testable statements (which does require a significant amount of thought).

However, I wouldn't berate a customer that provided a wooly requirements
specification. I would, instead, begin to write my technical specifications
and gain the customers confirmation on the points that were not adequately
expressed in his document. The technical spec should be much more testable
than the requirements.

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You forgot physical requirements (as part of the NFR set).
  - mechanical mounting
  - enclosure size
  - enclosure weight
  - vibration and shock withstand
  - Temperature withstand (powered and un-powered)
  - Temperature generation limits
  - Connector placement and alignment
  - Moisture and Dust Ingress withstand
  - personnel access arrangements.

All these are testable attributes.
 
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Yes.
 
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Demonstration is usually by performing FMECA or Reliability Analysis
calculations from data about the components. If the specification was
written such that 99.xxx% reliability was demonstrable then the fact of the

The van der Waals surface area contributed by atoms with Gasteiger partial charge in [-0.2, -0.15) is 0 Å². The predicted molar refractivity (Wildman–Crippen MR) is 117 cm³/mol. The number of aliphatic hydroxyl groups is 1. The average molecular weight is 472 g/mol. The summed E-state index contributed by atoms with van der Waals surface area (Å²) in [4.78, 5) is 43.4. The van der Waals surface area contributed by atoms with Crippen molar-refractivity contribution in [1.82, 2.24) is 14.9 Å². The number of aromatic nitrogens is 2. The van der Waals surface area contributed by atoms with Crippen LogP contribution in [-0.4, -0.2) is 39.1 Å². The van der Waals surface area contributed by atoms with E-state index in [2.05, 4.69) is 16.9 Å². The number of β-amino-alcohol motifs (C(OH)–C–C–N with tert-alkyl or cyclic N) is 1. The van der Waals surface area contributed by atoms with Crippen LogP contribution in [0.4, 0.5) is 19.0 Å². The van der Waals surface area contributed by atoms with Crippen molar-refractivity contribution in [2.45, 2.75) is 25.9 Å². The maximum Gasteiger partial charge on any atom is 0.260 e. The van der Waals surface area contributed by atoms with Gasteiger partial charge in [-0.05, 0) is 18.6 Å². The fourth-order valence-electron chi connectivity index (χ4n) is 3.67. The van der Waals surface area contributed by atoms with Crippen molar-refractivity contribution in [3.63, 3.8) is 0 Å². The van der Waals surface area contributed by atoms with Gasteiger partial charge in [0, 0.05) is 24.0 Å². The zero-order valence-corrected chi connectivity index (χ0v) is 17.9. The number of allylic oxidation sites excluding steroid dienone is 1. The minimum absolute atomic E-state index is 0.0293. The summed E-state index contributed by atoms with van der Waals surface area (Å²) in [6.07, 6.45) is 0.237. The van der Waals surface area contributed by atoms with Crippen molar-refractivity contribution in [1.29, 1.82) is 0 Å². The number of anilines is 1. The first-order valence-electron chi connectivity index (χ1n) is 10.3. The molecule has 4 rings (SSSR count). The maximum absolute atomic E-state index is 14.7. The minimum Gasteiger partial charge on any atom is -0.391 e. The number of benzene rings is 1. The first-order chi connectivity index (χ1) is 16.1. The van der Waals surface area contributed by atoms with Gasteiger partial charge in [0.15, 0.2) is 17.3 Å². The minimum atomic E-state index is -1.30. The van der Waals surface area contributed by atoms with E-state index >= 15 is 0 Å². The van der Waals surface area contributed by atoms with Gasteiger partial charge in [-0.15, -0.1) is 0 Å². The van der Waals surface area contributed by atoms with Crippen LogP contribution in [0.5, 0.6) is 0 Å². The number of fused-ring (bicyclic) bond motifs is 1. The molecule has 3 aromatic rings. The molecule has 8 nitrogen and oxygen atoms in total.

statement becomes testable (you see what I mean about the style of writing).
 
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Absolutely. This should, however, be by some form of demonstration, that
the requirements are met, to the client so that he is confident of the
result.
 
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True. It can be surprising how many clients can be upset if the box ends up
being the wrong color. ;>

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Re: Methodology for writing requirements specification for embedded software

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I have found "Practical Software Requirements: A Manual of Content and
Style" by Benjamin L. Kovitz (http://www.manning.com/kovitz ) useful.

d.k.

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Daniel Kelley - San Jose, CA
For email, replace the first dot in the domain with an at.

Re: Methodology for writing requirements specification for embedded software
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RTCA DO-178B has some good guidance on requirements, even if your project
doesn't mandate the 178 process.



Re: Methodology for writing requirements specification for embedded software
We use a template based on the Volere one. (May be a bit heavyweight if
your target is an 8051 with 4K of code)

http://www.volere.co.uk/template.htm

The Kovitz book someone else recommended is good too.

Software Requirements and Specifications ( ISBN: 0201877120) has some
good ideas, but doesn't actually tell you how to do it.

Cheers
TW